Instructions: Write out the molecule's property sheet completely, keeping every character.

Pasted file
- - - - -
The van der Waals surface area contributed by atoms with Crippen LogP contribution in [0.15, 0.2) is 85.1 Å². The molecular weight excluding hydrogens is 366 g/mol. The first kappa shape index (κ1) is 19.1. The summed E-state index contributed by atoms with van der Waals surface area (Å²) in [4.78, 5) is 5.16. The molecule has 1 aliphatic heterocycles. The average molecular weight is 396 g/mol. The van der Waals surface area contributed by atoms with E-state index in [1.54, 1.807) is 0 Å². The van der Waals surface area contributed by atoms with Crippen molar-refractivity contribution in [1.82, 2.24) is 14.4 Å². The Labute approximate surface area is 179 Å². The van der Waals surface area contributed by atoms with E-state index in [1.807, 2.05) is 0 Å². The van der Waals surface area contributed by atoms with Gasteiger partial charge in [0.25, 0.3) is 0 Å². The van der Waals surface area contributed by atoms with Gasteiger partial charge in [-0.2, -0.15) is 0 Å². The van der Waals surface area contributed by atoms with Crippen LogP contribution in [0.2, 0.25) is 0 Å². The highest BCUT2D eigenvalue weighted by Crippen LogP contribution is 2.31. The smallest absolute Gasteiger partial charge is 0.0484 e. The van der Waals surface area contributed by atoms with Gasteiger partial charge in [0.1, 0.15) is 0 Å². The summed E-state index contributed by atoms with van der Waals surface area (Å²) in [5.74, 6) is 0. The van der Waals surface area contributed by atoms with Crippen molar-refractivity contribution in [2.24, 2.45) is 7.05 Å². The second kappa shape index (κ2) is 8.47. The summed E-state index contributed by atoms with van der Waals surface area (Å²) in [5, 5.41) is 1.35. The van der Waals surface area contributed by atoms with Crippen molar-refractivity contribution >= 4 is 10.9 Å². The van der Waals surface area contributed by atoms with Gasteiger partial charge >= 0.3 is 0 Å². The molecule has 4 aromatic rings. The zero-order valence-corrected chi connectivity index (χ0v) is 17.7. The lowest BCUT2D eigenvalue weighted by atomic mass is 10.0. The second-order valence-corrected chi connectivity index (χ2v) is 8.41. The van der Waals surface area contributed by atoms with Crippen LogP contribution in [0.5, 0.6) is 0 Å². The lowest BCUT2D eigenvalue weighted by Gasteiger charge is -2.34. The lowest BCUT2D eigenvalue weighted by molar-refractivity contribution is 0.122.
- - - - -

The van der Waals surface area contributed by atoms with Crippen LogP contribution in [0.15, 0.2) is 85.1 Å². The molecular weight excluding hydrogens is 366 g/mol. The first kappa shape index (κ1) is 19.1. The summed E-state index contributed by atoms with van der Waals surface area (Å²) in [4.78, 5) is 5.16. The molecule has 1 aliphatic heterocycles. The average molecular weight is 396 g/mol. The van der Waals surface area contributed by atoms with E-state index in [1.54, 1.807) is 0 Å². The van der Waals surface area contributed by atoms with Crippen molar-refractivity contribution in [1.82, 2.24) is 14.4 Å². The Labute approximate surface area is 179 Å². The van der Waals surface area contributed by atoms with E-state index in [1.807, 2.05) is 0 Å². The van der Waals surface area contributed by atoms with Gasteiger partial charge in [0.25, 0.3) is 0 Å². The van der Waals surface area contributed by atoms with Gasteiger partial charge in [-0.2, -0.15) is 0 Å². The van der Waals surface area contributed by atoms with Crippen LogP contribution in [0.2, 0.25) is 0 Å². The highest BCUT2D eigenvalue weighted by Crippen LogP contribution is 2.31. The smallest absolute Gasteiger partial charge is 0.0484 e. The van der Waals surface area contributed by atoms with Gasteiger partial charge in [0.1, 0.15) is 0 Å². The summed E-state index contributed by atoms with van der Waals surface area (Å²) in [5.74, 6) is 0. The van der Waals surface area contributed by atoms with Crippen molar-refractivity contribution in [2.24, 2.45) is 7.05 Å². The second kappa shape index (κ2) is 8.47. The summed E-state index contributed by atoms with van der Waals surface area (Å²) in [5, 5.41) is 1.35. The van der Waals surface area contributed by atoms with Crippen molar-refractivity contribution >= 4 is 10.9 Å². The van der Waals surface area contributed by atoms with Gasteiger partial charge >= 0.3 is 0 Å². The molecule has 4 aromatic rings. The zero-order valence-corrected chi connectivity index (χ0v) is 17.7. The lowest BCUT2D eigenvalue weighted by atomic mass is 10.0. The second-order valence-corrected chi connectivity index (χ2v) is 8.41. The van der Waals surface area contributed by atoms with Crippen LogP contribution in [0.5, 0.6) is 0 Å². The lowest BCUT2D eigenvalue weighted by Gasteiger charge is -2.34. The lowest BCUT2D eigenvalue weighted by molar-refractivity contribution is 0.122.